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Green-tailed Trainbearers

Hummingbird Information

Nesting Green-tailed Trainbearer female


Green-tailed Trainbearers (Lesbia nuna) - also known as Little Long-tailed SylphsThe Green-tailed Trainbearers (Lesbia nuna) - also known as Little Long-tailed Sylphs - are hummingbirds found in western South America, specifically the following countries: Bolivia, Colombia, Ecuador, Peru and Venezuela.

They inhabit subtropical or tropical moist montanes, high-altitude shrubland, as well as heavily degraded former forest, as wel as in parks, bush-filled pastures and areas with hedges. They occur at elevations from 5,600 - 12,500 feet (1,700 - 3,800 meters). At higher elevations, their range overlaps with the related, larger Black-tailed Trainbearer (Lesbia victoriae).

Their preferred habitats are subtropical and tropical heavily degraded former forest and shrubland; and to a lesser extent subtropical and tropical montane moist forest and high altitude grassland.

These active hummingbirds are resident (non-migratory) throughout their range. They are often seen hovering at flowers at various heights.


Subspecies and Distribution:

  • Lesbia nuna nuna (Lesson, 1832)
    • Found in the Andes mountain range of of southwestern Peru and northern Bolivia.

  • Lesbia nuna gouldii (Loddiges, 1832)
    • Weller and Schuchmann (2004) submitted a proposal to the South American Check-list Committee to separate this into its own species
    • Found in the Andes of northeastern and south central Colombia. Previously occurred in Venezuela (Mérida).

  • Lesbia nuna gracilis (Gould, 1846)
    • Found in the Andes of Ecuador.

  • Lesbia nuna pallidiventris (Simon, 1902)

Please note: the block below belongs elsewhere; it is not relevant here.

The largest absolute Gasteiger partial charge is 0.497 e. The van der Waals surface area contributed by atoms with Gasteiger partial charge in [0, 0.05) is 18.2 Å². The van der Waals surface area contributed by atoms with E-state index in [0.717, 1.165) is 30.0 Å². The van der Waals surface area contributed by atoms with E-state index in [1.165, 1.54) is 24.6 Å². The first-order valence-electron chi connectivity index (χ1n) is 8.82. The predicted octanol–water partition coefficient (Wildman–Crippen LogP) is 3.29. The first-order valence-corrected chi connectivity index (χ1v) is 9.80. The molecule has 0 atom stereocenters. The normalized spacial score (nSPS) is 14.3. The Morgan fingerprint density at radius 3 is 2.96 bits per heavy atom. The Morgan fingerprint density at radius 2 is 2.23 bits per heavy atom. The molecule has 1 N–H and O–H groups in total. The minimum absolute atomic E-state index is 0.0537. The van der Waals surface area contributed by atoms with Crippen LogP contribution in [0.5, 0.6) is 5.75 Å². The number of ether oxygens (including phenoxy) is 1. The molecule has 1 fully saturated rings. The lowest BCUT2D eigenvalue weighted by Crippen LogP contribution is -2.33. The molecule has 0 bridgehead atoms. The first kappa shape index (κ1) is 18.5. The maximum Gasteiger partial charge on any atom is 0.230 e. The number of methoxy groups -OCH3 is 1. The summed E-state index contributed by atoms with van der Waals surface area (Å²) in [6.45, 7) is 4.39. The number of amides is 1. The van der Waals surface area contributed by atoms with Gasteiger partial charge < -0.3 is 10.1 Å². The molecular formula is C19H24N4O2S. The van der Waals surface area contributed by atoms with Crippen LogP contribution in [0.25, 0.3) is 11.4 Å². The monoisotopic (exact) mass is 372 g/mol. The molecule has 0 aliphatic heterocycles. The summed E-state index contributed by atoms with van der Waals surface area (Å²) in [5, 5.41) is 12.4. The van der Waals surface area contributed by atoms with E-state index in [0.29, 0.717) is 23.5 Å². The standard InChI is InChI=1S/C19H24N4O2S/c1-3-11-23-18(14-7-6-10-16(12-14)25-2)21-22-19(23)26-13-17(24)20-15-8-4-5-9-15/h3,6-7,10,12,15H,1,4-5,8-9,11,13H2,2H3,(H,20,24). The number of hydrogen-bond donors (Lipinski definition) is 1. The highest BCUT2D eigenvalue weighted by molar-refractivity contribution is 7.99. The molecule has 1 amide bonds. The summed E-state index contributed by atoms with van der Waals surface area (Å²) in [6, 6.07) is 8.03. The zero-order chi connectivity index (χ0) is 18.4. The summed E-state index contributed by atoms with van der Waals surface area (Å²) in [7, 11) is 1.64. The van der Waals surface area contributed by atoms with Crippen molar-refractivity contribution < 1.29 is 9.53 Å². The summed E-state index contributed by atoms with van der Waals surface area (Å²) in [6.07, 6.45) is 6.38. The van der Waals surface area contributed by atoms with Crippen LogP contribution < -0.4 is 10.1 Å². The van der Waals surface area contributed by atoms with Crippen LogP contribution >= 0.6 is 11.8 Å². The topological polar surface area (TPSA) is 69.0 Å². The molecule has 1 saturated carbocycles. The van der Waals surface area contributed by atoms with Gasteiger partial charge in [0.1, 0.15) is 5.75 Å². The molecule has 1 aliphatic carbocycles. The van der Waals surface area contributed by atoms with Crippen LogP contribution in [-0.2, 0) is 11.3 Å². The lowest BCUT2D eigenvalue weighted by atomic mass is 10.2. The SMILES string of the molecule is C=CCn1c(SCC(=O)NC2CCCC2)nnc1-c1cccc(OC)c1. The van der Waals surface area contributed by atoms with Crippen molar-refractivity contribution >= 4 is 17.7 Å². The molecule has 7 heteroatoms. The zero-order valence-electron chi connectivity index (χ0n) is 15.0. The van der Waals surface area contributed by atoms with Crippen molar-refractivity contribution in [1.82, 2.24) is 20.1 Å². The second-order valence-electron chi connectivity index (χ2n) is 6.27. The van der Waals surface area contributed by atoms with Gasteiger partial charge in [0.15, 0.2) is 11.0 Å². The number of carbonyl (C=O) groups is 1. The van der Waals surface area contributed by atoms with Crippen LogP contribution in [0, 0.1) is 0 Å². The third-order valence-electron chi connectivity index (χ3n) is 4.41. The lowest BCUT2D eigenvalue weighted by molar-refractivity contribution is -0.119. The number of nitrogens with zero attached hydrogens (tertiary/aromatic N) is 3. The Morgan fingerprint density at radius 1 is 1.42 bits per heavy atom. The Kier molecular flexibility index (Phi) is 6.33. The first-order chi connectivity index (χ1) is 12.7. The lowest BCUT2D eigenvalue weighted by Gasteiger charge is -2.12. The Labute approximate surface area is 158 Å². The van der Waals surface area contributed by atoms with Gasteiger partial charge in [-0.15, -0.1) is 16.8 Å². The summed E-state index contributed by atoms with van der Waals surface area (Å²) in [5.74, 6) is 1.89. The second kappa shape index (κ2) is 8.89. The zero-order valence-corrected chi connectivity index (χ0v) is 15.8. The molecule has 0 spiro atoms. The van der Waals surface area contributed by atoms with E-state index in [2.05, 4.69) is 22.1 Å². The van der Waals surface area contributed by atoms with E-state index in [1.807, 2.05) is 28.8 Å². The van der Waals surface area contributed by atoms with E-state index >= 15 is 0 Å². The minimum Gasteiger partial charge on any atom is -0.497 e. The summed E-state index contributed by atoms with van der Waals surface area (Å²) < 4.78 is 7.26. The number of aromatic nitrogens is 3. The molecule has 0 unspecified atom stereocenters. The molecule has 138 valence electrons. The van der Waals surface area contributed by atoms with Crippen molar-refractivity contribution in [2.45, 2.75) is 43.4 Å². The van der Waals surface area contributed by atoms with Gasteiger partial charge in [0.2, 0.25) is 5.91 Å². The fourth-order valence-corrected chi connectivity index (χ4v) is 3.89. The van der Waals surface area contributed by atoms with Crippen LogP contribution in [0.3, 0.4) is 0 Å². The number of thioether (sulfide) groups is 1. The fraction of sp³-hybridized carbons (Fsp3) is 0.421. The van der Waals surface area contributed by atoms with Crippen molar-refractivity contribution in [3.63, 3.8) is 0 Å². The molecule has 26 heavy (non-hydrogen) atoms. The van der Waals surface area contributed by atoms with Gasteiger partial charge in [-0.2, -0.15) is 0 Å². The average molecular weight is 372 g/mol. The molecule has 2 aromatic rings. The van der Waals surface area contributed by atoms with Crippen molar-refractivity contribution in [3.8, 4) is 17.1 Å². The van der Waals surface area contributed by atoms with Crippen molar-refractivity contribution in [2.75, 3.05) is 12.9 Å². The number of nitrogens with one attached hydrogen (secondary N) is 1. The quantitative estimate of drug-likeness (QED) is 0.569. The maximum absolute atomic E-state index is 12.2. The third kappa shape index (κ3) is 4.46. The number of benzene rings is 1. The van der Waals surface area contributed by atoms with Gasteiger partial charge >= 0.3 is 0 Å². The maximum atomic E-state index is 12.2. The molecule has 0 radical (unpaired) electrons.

• Found in the Andes of northern Peru.

  • Lesbia nuna eucharis (Bourcier and Mulsant, 1848)
    • Found in the mountains near Huánuco in central Peru. Formerly thought to have come from Colombia.

  • [Lesbia nuna chlorura - Gould, 1871] - Proposed race - synonym of ssp. eucharis

  • [Lesbia nuna boliviana, Boucard, 1891) - Proposed race - synonym of nominate race

Alternate (Global) Names

Chinese: ????? ... Czech: Sylfa zelenoocasá ... Danish: Grønhalet Slæbbærer ... Dutch: Groenstaartkomeetkolibrie, Groenstaart-komeetkolibrie ... Finnish: Pikkulaahuskolibri ... French: Colibri à traîne verte, Colibri nouna, Porte-traîne nouna ... German: Grünschwanzlesbia, Grünschwanz-Lesbia, Grünschwanzsylphe ... Italian: Lesbia codaverde, Paggetto codaverde ... Japanese: komidorifutaohachidori ... Norwegian: Grønnslepkolibri ... Polish: pazik zielonosterny ... Russian: ????????????? ?????? ... Slovak: chvostá?ik vle?kochvostý, vleckochvost zelenochvostý ... Spanish: Colibrí Colilargo Menor, Colibrí Coludo Verde, Cometa Coliverde ... Swedish: Grönstjärtad släpsylf


Description

The male Black-tailed Trainbearer averages 16 - 19 cm (6.25 - 7.5 inches) in length. The female is a little smaller - she is only about 10 - 12.5 cm (4 - 5 inches) long.

Only the male has a long, forked tail that makes up most of his length - the tail alone is about 10 - 12 cm (4 - 4.7 inches) long.

Both the male and female have a mostly green plumage. The male can be identified his forked, long tail, and the female's underside is white with extensive green spotting.


Nesting / Breeding

Hummingbirds are solitary in all aspects of life other than breeding; and the male's only involvement in the reproductive process is the actual mating with the female. They neither live nor migrate in flocks; and there is no pair bond for this species.